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Sports and politics are dissected endlessly in the media, but it's my hunch that Americans spend significantly more time talking about food. Big games happen once a week and—thankfully—elections are far less frequent. Food, on the other hand—we can't stop talking about it, watching how it's made or reading about the people who make it.
The Food Network is absurdly popular, and whole forests are cleared annually to print magazines about what we eat and drink. Even The Travel Channel is in on the discussion as many of its shows say more about where and what to eat than where to stay or how to get there.
Food "talk radio" hasn't yet evolved, but people talk about it, text about it, blog about it and share their opinions endlessly about their chow of choice. Plus, the Internet, supported greatly by the emergence of smartphones, allows people to have their say anytime all the time.
And in real time, which is amazing to me. Someone can be in a restaurant enjoying a meal, take a picture with a smartphone, key in some remarks for a personal review and in seconds it's available for billions to read.
That's unnerving for restaurant operators who fear a bad review may harm their restaurants, but for those who understand that the benefits of mobile technology go both ways, customer remarks can be a source of brand building—if they know how to maximize them.
Smartphones are powerful, active devices used for literally thousands of tasks. They allow users to move swiftly into and out of select social circles through texting, Facebook, Twitter, the Web and voice-to-voice conversations.
Smart restaurant operators seek opportunities to join those circles by encouraging customers to engage their brands by accessing all those channels with smartphones. The best news is customers like the idea because they view smartphone communication about food with others as personal, yet without any intrusion into their personal physical space.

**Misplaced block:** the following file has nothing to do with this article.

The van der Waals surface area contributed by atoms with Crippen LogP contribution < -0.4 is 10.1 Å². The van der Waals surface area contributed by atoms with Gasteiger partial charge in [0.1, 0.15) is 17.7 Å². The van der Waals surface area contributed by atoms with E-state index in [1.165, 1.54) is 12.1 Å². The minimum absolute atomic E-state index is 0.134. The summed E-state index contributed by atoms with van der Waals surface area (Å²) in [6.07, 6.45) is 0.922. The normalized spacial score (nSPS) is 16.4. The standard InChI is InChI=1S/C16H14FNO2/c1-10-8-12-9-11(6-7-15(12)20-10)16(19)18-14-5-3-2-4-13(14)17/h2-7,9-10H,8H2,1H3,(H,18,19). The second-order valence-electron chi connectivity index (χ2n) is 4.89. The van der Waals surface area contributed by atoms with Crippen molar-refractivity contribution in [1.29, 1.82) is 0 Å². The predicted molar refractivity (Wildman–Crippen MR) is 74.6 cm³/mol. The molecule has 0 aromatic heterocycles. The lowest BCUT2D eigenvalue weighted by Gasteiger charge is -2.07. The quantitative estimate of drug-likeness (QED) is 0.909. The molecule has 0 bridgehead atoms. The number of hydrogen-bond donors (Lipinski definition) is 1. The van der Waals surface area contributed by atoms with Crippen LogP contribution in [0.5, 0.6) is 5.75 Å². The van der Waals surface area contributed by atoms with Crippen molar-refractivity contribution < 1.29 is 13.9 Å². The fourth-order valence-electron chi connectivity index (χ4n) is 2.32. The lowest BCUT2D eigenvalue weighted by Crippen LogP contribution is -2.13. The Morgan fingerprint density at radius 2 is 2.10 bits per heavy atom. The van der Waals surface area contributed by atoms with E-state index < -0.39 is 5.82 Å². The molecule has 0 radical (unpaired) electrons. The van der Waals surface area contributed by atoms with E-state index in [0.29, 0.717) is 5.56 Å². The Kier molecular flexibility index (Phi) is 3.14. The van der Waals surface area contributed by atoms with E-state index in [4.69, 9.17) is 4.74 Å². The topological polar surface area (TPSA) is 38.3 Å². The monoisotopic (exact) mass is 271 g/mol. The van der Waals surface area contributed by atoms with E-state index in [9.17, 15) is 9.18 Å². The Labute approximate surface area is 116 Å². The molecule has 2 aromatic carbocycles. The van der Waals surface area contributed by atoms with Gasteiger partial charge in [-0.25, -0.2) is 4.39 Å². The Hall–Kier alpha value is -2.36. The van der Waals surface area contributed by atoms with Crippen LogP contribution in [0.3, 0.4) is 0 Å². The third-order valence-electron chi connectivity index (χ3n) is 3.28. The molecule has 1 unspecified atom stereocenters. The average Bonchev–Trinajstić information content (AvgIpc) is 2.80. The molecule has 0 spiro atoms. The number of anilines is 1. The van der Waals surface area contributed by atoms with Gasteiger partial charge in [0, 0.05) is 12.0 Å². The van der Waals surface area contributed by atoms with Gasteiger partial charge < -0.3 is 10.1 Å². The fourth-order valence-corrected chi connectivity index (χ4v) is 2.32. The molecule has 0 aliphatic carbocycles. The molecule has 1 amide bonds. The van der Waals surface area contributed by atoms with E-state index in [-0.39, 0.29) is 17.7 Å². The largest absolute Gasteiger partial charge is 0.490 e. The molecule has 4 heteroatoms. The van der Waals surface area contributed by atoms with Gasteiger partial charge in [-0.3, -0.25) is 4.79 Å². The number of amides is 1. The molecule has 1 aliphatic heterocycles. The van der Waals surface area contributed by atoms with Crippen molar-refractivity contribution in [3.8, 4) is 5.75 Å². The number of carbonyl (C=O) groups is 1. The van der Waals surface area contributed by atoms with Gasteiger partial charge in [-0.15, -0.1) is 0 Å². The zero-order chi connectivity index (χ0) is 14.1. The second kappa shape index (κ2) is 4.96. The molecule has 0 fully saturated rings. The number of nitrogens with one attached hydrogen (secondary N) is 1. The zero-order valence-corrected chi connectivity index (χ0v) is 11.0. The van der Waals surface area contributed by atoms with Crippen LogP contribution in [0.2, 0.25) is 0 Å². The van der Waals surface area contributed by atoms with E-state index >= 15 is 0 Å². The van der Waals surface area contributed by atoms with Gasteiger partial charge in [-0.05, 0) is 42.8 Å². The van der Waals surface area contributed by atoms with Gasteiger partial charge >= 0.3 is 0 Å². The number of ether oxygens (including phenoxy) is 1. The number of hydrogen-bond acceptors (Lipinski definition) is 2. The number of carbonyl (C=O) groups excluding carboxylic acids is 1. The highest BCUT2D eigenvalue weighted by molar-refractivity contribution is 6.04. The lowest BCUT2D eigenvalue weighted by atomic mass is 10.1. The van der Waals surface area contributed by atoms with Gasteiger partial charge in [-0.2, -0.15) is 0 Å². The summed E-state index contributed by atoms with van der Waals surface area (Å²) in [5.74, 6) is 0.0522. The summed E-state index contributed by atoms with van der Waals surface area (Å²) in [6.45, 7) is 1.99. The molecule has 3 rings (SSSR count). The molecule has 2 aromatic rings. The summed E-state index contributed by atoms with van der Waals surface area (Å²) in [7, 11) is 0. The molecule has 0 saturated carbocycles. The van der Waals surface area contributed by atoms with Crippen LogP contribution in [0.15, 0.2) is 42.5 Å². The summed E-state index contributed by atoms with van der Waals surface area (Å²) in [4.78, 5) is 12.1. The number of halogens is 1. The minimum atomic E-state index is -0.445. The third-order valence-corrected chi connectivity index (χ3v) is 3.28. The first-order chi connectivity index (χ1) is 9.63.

For example, when an operator roams the dining room talking to guests, asking how their meals are, she often hears, "Oh, everything's great," rather than a detailed answer.
Why? Probably because customers either don't want to be interrupted, they feel unable to articulate why they like their meal—maybe their mouths are full, too—or they're too shy to complain.
But let them share their opinions electronically, and their fears disappear. Anyone who's read Yelp reviews knows customers have little reluctance to rant or rave at will.
Again, while the potential for bad reviews disturbs many restaurateurs, this open format for communication also can be used to their advantage. Through social media and the use of smartphone apps by each restaurant brand, an operator can engage that customer immediately and offer compensation for a bad experience or, better yet, reward a customer for a good review.
Location awareness technology only improves this advantage; an operator who's really on the ball can reward engagement and respond even while the customer is still in the restaurant!
Exciting stuff, right? There's more: According to a recent Nielsen report, 55 percent of the U.S. phones are now smartphones, and that number is growing. Researchers said that the current "mobile boom is ... causing a new inflection point both in the kinds of data that restaurant operators can collect and the ways in which customers and restaurants can interact."
Don't take our word for it. Read what Wendy's CEO Emil Brolick said about mobile during the chain's August analyst call: "(A) brand must evolve and communicate with consumers the way that they communicate, and mobile is it."
Indeed, mobile is it. Keep following us to learn just what "it" is in my next post.